The government has outlined emergency legislation to tackle coronavirus, including measures to allow people to leave their jobs and volunteer to care for those affected.
Health Secretary, Matt Hancock, said volunteers, who already play a central role in helping the health and social care system function, will be given additional employment safeguards so they can leave their main jobs and temporarily volunteer in the event of a widespread pandemic.
Around three million individuals volunteer in a health, community health and social care setting.
Under these proposed measures, government will ensure the jobs of skilled, experienced or qualified volunteers are protected for up to four weeks to allow them to shore up resilience across the health and social care systems. As part of this, leading business groups will be consulted thoroughly about how best to implement these changes.
Following last week’s announcement that measures will also consider emergency registration of health professionals who have since retired, the Bill will also look at ensuring that any retired staff who return to work in the NHS will not have their pensions negatively impacted.
Matt Hancock said: ‘We will do all we can to contain coronavirus, but as we know, COVID-19 is spreading across the world, so I want to ensure the government is doing everything in its power to be ready to delay and mitigate this threat.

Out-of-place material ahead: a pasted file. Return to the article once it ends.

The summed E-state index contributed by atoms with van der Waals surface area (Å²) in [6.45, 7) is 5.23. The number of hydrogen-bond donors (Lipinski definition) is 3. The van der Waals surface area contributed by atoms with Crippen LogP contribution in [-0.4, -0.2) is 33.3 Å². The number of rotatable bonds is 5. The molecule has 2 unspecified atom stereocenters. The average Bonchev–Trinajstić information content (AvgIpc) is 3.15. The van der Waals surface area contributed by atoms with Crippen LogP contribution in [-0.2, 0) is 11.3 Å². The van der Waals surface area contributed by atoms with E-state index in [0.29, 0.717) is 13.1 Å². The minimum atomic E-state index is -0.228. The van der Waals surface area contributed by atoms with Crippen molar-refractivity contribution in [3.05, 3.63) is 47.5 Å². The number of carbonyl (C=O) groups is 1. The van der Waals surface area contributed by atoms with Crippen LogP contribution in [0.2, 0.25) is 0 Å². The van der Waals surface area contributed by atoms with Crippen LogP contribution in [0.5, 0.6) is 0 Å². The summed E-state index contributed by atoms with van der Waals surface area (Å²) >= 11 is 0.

‘Public safety is my top priority. Responding to coronavirus is a massive national effort and I’m working with colleagues across government to ensure we have a proportionate emergency bill, with the right measures to deal with the impacts of a widespread COVID-19 outbreak.
‘We plan for the worst and work for the best, and the NHS is working 24/7 to fight this virus. Calls to NHS 111 have increased by more than a third and we have already put in place 500 extra staff to help with this increase.
‘Every person has a role to play in managing the spread of COVID-19 – whether that’s washing your hands more often for 20 seconds or catching your sneezes.’
Health boss said the COVID-19 emergency Bill is also expected to have strong safeguards, including sunsetting after two years, and government is clear that it will only use proposed measures if needed – based on clinical and scientific advice.
New NHS data released this week showed that telephone calls to NHS 111 were up by more than a third compared with the same time last year, with an extra 120,000 calls to NHS 111 in the first week of March.
Between February 27 and March 5, NHS 111 answered 389,779 calls. To help deal with this demand, the NHS have announced around 500 additional initial call responders have already been trained, an increase of 20%, and people can also visit NHS 111 online.
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